Huffington Post recently ran an article featuring a "retro" LEGO® ad from 1981. Read the full article here.
At first glance, it's a charming toy ad, featuring a proud girl showing off her creation. Digging deeper, something very powerful is being said--toys that allow children to build and create are for ALL kids. Innovation is for all kids. Engineering and tech are for all kids.
It's a message that's often lost in a sea of "pink for girls" and "blue for boys." Obscured by a myriad of disheartening statistics about the lack of girls in STEM (Science, Technology, Engineering, and Math) majors and careers.
The 1981 ad is quite different from the way toy manufacturers currently market to children:
So, when did we start dividing toys up by gender anyway? Were things always this way?
No! Oddly enough, the U.S. phenomenon of pink for girls and blue for boys didn't crop up until the 1940's, when corporate department stores decided it would be good for sales. Prior to the 40's, gender neutral clothing was popular for the little ones, and toys weren't color coded depending on gender. After all, there's nothing inherently feminine or masculine about colors.
Colors alone aren't the problem--it's what we've made them symbolize, and the fact that we're limiting kids' options by positioning girls and boys as separate teams. Modern toy makers market pink play kitchens, baby dolls, fashion and makeup products, and pretend vacuum cleaners to girls, while selling boys on construction and engineering sets, science experiments, firefighting garb, sports games, and toys with violent themes, in any color but pink. The messages are clear: action is for boys, and domesticity is for girls.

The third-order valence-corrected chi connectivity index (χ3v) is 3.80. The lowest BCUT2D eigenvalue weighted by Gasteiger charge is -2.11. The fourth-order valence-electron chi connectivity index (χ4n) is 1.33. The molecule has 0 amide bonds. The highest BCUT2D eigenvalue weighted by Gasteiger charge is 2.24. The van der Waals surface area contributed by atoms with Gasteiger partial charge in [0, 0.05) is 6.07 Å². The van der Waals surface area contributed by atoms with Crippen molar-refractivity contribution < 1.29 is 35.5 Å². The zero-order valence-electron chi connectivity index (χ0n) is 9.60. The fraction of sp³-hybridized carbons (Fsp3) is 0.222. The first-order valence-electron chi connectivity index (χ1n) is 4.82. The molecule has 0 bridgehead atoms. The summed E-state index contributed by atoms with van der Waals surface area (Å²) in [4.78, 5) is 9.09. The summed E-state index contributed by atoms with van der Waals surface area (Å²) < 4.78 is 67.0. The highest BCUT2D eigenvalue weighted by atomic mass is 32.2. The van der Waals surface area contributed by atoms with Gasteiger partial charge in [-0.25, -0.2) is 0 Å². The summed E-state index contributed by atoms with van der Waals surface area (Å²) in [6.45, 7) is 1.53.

Perhaps this is part of the reason many boys grow into men who aren't afraid to negotiate for higher salaries, or become CEOs. Perhaps it's why women remain vastly underrepresented in positions of influence and power, both in the workplace, and in politics. In her book Lean In, Sheryl Sandberg (COO, Facebook) states, "A truly equal world would be one where women ran half our countries and companies and men ran half our homes.” We simply haven't gotten to that point. The toys produced for our children reflect this. It starts young.
A handful of progressive toy makers, like GoldieBlox (of recent Superbowl XLVIII fame), are working to combat damaging stereotypes by providing girls with a fun range of toys designed to engage them in engineering and STEM.
Check out these other forward-thinking, tech-savvy toy manufacturers:
The bottom line is, be who you want to be. If you're a girl who is interested in computer programming, video game design, engineering, LEGO® robotics courses, or film, pursue it. At iD Tech, we know technology is for all kids. Don't let anyone tell you it's not for you.